Proportion of East Sussex care home staff still not fully vaccinated
A proportion of staff working in East Sussex care homes have yet to be fully vaccinated, causing ‘incredible anxiety’ in the sector.
Yesterday (Thursday September 16) was the last day people could have their first jab in order to be fully vaccinated against Covid by the government mandated deadline of November 11.
A total of 86 per cent of care home staff in East Sussex have received both vaccines as of yesterday, according to East Sussex County Council officers.
The feedback from providers both nationally and locally was of a ‘pretty exhausted’ workforce, with critical issues around recruitment and retention of the workforce.
A number of care staff were leaving to work in other sectors, with Amazon warehouses being one example given, due to the pressures faced supporting people with increasingly complex care needs.
Supply is outstripping demand for home care, and while they are continuing to advertise locally, a number of large providers are looking overseas with a particular focus on Albania and Romania.
The issues were raised at a county council people scrutiny committee meeting on Thursday.
Officers reported that providers are ‘incredibly anxious’ about the number of care home staff not fully vaccinated.
One to one sessions have been organised with health professionals to talk through any concerns that staff might have and this had led to some deciding to get the vaccine.
A small percentage are medically exempt and can continue to work in care homes.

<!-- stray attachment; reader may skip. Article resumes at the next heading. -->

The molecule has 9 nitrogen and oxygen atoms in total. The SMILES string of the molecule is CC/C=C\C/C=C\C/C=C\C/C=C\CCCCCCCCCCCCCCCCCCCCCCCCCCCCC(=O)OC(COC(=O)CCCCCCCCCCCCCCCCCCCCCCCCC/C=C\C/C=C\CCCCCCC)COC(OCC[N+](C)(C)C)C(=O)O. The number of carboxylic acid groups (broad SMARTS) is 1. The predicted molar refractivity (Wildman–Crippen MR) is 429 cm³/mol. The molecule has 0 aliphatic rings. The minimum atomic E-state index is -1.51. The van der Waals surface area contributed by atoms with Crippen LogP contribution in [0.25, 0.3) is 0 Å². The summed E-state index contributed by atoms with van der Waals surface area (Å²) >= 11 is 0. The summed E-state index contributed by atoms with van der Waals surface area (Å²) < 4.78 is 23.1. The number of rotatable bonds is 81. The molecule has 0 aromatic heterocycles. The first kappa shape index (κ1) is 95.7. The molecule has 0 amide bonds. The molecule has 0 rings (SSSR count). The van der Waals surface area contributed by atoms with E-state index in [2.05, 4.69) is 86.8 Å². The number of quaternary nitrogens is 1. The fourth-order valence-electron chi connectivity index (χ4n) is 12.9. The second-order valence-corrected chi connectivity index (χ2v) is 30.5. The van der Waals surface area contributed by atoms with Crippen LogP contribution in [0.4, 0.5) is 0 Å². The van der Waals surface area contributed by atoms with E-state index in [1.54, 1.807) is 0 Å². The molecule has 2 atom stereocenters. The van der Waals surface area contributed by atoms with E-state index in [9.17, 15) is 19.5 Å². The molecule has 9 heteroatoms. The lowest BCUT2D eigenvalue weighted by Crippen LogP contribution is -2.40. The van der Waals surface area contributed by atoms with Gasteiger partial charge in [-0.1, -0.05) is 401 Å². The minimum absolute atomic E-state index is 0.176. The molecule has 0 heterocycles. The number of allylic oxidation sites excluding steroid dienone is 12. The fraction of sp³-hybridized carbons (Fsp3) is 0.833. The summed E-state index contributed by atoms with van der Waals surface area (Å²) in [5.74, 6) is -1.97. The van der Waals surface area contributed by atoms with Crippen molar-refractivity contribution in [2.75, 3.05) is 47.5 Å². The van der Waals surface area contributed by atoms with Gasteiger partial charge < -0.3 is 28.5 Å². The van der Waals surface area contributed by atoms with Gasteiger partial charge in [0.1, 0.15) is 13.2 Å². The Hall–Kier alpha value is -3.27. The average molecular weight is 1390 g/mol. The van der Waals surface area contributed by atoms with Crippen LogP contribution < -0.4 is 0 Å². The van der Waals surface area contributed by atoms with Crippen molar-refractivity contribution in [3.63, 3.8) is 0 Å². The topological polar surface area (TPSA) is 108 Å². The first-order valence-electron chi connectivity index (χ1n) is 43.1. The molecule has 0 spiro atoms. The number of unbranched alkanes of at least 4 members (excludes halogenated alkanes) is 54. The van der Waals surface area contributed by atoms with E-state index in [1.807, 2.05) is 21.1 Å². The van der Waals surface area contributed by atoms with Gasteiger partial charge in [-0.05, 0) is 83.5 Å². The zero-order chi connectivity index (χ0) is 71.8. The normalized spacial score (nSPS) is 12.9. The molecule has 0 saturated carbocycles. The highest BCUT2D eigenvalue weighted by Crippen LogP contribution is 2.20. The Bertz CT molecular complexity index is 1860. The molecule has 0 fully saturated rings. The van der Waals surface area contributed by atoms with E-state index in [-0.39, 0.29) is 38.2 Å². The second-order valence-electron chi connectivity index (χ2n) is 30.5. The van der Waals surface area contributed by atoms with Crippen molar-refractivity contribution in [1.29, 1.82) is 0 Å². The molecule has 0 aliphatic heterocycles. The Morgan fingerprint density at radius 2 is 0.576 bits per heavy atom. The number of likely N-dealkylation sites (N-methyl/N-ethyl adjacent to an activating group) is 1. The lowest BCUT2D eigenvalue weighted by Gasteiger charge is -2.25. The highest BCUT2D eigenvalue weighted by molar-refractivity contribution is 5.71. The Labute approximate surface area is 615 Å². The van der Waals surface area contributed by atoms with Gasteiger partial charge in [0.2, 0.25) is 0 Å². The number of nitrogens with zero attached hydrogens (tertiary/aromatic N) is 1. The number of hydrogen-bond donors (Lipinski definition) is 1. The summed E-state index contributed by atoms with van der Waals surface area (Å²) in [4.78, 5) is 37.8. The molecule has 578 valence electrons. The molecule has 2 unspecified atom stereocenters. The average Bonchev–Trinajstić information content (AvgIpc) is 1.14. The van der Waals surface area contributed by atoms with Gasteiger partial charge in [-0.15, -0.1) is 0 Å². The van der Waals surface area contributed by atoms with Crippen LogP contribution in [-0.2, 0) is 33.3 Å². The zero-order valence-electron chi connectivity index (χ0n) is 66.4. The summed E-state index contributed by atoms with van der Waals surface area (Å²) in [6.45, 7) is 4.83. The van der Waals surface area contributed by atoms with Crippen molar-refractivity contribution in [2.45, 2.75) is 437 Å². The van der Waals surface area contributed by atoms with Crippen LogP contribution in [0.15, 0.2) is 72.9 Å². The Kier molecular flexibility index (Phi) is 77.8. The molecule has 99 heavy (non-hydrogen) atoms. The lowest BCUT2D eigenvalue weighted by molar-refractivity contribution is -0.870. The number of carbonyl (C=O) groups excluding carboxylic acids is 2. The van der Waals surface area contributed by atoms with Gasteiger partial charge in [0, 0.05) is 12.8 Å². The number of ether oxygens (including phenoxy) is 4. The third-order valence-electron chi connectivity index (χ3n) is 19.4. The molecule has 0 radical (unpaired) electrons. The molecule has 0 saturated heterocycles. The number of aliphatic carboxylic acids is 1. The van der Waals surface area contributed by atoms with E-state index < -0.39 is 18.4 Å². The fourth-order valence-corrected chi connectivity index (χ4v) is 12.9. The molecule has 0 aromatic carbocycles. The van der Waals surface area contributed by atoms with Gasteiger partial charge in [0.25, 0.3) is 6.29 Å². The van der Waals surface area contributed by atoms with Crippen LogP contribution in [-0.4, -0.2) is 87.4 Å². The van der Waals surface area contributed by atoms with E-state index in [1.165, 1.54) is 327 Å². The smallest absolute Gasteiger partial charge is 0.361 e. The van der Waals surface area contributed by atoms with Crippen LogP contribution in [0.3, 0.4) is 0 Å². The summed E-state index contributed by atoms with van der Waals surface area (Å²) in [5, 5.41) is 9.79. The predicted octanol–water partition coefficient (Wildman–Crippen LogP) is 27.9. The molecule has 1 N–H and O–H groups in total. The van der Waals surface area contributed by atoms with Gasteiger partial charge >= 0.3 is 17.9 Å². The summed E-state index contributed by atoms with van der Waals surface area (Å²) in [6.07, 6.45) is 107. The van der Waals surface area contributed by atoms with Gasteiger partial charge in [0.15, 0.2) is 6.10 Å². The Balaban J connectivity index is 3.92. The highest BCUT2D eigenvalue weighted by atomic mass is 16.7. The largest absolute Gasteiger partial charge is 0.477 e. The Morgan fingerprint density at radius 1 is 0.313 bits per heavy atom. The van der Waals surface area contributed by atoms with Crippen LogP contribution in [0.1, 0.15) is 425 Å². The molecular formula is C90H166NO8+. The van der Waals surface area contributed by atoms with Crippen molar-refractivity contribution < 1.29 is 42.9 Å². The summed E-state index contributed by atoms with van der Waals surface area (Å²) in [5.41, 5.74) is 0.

However this still leaves a ‘group of staff who are adamant they will not be having the vaccinations’.
But providers are talking to the county council about the impact this will have on ‘quite pressured critical staffing levels’. Nursing homes are ‘particularly flagging’ as a number of qualified nurses have chosen not to have the vaccination and are indicating they will be leaving the profession.
These are national problems and not just limited to East Sussex.
Mark Stainton, director of adult social care, said when it came to directly provided services, as of last Friday there are currently only two staff members who have not had their first vaccination.
Wendy Maples (Green, Lewes) raised the low rates of pay in the care sector and asked why they could not recruit domestically instead of having to look overseas.
Mr Stainton said they have a high level of employment locally and there was competition posed by the hospitality industry, but there was also no getting away from the fact that jobs in care are ‘hard work’. He described how they were continuing to try to encourage and incentivise people to pay a fair rate and improve terms and conditions.
Charles Clark (Ind, Bexhill East) said: “We need to make more of an effort in our schools and colleges to sell to students a possible career in adult social care or the care industry so long term we have got an increased number of new people coming on board who will work in that industry.”